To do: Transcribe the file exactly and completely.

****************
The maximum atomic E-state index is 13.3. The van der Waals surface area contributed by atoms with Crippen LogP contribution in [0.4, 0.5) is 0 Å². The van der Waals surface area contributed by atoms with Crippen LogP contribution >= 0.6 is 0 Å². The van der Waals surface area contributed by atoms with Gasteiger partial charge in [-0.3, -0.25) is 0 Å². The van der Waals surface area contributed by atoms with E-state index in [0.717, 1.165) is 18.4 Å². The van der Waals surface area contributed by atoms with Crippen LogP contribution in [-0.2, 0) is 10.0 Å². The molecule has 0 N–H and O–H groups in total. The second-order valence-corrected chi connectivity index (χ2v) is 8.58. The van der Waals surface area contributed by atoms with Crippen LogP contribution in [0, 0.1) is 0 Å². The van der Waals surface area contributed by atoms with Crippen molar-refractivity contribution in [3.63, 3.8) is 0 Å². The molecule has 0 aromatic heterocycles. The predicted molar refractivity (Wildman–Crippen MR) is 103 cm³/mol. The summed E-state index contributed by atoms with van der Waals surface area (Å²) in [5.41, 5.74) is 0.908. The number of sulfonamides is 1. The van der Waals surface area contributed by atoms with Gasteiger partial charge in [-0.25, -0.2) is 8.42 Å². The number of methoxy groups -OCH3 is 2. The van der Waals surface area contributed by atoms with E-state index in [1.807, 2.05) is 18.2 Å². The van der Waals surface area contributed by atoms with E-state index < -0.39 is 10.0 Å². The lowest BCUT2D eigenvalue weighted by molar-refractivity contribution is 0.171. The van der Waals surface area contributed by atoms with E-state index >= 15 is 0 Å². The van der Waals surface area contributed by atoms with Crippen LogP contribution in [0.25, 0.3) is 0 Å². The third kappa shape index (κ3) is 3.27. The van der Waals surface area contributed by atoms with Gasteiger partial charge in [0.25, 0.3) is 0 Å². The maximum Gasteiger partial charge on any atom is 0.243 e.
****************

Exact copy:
The maximum atomic E-state index is 13.3. The van der Waals surface area contributed by atoms with Crippen LogP contribution in [0.4, 0.5) is 0 Å². The van der Waals surface area contributed by atoms with Crippen LogP contribution >= 0.6 is 0 Å². The van der Waals surface area contributed by atoms with Gasteiger partial charge in [-0.3, -0.25) is 0 Å². The van der Waals surface area contributed by atoms with E-state index in [0.717, 1.165) is 18.4 Å². The van der Waals surface area contributed by atoms with Crippen LogP contribution in [-0.2, 0) is 10.0 Å². The molecule has 0 N–H and O–H groups in total. The second-order valence-corrected chi connectivity index (χ2v) is 8.58. The van der Waals surface area contributed by atoms with Crippen LogP contribution in [0, 0.1) is 0 Å². The van der Waals surface area contributed by atoms with Crippen molar-refractivity contribution in [3.63, 3.8) is 0 Å². The molecule has 0 aromatic heterocycles. The predicted molar refractivity (Wildman–Crippen MR) is 103 cm³/mol. The summed E-state index contributed by atoms with van der Waals surface area (Å²) in [5.41, 5.74) is 0.908. The number of sulfonamides is 1. The van der Waals surface area contributed by atoms with Gasteiger partial charge in [-0.25, -0.2) is 8.42 Å². The number of methoxy groups -OCH3 is 2. The van der Waals surface area contributed by atoms with E-state index in [1.807, 2.05) is 18.2 Å². The van der Waals surface area contributed by atoms with E-state index < -0.39 is 10.0 Å². The lowest BCUT2D eigenvalue weighted by molar-refractivity contribution is 0.171. The van der Waals surface area contributed by atoms with E-state index >= 15 is 0 Å². The van der Waals surface area contributed by atoms with Crippen LogP contribution in [0.25, 0.3) is 0 Å². The third kappa shape index (κ3) is 3.27. The van der Waals surface area contributed by atoms with Gasteiger partial charge in [0.25, 0.3) is 0 Å². The maximum Gasteiger partial charge on any atom is 0.243 e.